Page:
The Birmingham Royal Ballet’s spectacular production of the classic fairy tale draws from the gothic but preserves the blossoming and passionate relationship between Belle and the Beast. Philip Prowse’s designs haunt the Lowry stage with a melancholy reimagining of the legendary tale that absorbs its audience into a breathtakingly macabre world.
The atmospheric and ambitious production choreographed by David Bintley brings an intimate portrayal of love and loss that unravels the story of the beast and his desperate search for love. After heartlessly hunting animals for his entertainment, the Prince is cursed by a Woodsman to spend his life in solitude, stripped of his humanity until he can foster the love of another. Meanwhile, Belle whose father has been caught stealing a rose from the sullen Beast’s castle is caged alongside the life-size embodiments of the Beasts once chased and disgruntled creatures.
Over 70 masked dancers grace the Lowry stage as the Beasts house staff are transformed into a flock of ravens. Sweeping choreography by Bintley cuts through the expected Disney colour pallet and singing candelabra that may be envisioned in the title. In contrast, the refreshingly dark take on the classic places specific, large-scale set pieces within its negative space. The pas de deux in the west wing of the Beasts mansion includes a grandiose throne and desk that tower compared to the petite Belle, who appears consumed by the Beasts world. The flat colours of the scenes pull focus on the extravagant details of the companies lavish corsets, laced costumes and bespoke furniture with the moody staging bringing the mesmerising tale to life.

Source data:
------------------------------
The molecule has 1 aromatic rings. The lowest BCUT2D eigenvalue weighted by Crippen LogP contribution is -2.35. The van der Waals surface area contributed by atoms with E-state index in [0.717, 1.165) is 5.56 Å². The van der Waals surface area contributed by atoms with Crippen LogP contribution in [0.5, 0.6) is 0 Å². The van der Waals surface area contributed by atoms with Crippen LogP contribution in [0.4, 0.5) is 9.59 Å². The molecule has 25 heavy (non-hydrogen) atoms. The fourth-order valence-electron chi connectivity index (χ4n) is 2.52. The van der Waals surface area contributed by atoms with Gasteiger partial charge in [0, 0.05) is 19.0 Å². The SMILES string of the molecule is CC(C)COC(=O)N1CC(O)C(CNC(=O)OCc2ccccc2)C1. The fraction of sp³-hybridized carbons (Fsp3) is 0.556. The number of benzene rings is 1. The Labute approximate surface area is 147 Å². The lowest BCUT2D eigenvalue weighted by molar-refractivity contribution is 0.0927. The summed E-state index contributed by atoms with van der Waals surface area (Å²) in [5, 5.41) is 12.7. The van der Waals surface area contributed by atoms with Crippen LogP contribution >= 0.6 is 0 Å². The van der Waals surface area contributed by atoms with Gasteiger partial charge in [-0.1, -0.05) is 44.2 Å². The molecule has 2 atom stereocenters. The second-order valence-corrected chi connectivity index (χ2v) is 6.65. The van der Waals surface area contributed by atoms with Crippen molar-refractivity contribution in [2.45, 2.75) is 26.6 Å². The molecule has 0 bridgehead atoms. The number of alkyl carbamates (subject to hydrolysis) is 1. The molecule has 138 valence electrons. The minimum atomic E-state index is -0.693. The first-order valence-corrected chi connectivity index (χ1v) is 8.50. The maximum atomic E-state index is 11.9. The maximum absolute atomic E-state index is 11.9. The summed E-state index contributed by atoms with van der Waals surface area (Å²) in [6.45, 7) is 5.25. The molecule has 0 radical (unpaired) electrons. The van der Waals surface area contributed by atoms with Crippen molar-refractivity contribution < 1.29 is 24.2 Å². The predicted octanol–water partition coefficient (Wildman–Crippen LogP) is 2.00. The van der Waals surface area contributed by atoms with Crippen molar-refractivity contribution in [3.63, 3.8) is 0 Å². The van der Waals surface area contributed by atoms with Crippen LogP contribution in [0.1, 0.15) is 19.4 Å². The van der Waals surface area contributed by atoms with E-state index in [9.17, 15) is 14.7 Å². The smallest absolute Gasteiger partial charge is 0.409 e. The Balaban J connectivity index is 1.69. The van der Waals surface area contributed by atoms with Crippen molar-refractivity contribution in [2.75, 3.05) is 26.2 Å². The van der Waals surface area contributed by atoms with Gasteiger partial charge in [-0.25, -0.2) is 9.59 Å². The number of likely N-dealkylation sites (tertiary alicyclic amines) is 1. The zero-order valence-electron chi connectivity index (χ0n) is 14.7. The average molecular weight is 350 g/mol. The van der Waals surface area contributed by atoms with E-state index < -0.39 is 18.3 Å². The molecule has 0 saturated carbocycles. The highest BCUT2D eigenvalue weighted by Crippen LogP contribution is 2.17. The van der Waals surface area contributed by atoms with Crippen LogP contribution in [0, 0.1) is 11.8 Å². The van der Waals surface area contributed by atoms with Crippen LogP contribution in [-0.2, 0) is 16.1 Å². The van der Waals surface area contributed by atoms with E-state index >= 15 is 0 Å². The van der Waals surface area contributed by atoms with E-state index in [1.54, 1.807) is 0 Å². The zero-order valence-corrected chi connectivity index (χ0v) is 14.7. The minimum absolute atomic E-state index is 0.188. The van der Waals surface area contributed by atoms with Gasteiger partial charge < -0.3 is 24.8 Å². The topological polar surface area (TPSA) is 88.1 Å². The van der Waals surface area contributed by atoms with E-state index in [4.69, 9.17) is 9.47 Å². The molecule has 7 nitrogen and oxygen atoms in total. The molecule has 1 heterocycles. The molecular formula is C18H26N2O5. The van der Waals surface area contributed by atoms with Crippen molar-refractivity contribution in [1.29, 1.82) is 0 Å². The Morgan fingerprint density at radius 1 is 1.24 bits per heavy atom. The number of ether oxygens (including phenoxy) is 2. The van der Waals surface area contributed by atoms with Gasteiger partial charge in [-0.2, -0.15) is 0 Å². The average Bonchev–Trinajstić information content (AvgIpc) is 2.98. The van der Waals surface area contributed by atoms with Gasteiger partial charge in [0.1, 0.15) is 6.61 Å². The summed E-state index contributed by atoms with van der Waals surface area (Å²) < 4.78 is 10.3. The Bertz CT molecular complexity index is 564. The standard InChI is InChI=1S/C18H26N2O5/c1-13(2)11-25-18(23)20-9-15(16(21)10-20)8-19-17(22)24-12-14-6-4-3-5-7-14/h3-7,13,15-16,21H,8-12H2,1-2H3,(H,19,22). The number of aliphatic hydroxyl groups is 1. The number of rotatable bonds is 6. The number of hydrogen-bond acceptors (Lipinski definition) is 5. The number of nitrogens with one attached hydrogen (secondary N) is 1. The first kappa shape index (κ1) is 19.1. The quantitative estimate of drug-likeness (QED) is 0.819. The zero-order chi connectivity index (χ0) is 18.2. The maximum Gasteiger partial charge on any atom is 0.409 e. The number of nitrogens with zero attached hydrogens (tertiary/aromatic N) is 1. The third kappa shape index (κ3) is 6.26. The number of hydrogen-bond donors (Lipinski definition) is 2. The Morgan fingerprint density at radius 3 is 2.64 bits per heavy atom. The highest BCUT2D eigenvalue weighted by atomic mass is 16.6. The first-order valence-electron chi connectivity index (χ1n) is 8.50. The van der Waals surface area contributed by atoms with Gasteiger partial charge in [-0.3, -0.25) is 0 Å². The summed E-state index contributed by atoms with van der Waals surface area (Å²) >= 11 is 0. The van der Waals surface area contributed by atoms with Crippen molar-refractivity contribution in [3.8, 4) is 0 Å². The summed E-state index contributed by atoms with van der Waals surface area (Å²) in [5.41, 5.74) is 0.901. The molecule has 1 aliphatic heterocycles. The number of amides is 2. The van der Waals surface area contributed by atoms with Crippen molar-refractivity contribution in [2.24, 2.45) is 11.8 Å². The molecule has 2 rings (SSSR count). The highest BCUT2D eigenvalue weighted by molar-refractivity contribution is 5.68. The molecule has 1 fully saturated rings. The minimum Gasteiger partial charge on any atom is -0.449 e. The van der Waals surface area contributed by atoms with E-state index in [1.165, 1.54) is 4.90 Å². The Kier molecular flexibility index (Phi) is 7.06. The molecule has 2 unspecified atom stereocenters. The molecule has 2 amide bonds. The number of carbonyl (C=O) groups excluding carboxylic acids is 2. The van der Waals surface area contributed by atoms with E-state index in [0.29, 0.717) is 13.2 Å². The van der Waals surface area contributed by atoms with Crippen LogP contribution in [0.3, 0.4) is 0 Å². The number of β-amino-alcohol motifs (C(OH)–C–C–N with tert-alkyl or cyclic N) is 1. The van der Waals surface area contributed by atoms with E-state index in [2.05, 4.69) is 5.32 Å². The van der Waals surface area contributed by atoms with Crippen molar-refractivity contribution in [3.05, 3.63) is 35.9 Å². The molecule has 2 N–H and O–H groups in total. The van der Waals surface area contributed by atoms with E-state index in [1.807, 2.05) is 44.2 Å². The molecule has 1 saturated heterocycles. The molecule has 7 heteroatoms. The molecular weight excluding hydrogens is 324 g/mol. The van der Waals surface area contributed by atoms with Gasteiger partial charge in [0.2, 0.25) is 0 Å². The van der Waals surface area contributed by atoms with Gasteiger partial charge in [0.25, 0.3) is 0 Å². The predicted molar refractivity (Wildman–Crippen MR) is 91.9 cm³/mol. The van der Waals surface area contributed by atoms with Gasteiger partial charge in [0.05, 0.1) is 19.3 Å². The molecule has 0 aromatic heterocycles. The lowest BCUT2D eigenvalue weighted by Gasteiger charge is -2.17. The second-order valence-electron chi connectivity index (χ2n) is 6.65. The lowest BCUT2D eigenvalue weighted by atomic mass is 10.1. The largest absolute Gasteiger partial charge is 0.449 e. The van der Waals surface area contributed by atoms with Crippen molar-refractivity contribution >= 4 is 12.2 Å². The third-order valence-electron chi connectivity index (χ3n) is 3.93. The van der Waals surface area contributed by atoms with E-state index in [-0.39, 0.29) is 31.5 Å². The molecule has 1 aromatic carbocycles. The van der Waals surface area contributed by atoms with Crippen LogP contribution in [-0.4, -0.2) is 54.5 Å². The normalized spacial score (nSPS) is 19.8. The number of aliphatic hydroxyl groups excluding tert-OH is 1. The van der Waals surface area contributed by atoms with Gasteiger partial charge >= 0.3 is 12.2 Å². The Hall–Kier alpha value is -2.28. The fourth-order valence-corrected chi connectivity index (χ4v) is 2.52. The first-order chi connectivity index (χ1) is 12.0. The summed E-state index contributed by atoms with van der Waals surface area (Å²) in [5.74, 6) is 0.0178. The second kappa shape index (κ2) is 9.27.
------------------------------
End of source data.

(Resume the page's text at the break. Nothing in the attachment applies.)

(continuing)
Alongside the Royal Ballet Sinfonia, the whimsical music of Glenn Buhr forms a soundtrack that conveys the passion and playfulness of the story. Buhr’s lifting soundtrack travels between the strings of Belle’s isolated solos, dreamy duets and the ensembles animated party pieces amid the higher and hidden class.
With the story condensed into two acts of 47 minutes each, Birmingham Royal’s heavily masked ensemble sprinkle extra dramatic flair into their movements to carry the story across to their audience. The company always promise complex choreography and the Beast and Belle’s relationship includes a stunning finale with first soloists, Yvette Knight and Brandon Lawrence exhaustingly expressive conclusion.
With a moving score that blends with the productions isolated solos and rich ensemble sequences, Birmingham Royal’s Beauty and the Beast will delight a diverse audience attracted to the shows mature vision and chilling scenic staging. This is not your typical fairy tale but the wild, weird and wonderful production that first graced the Lowry stage a decade ago, brings the spirit of the classic tale to with a delightfully forceful reimagining.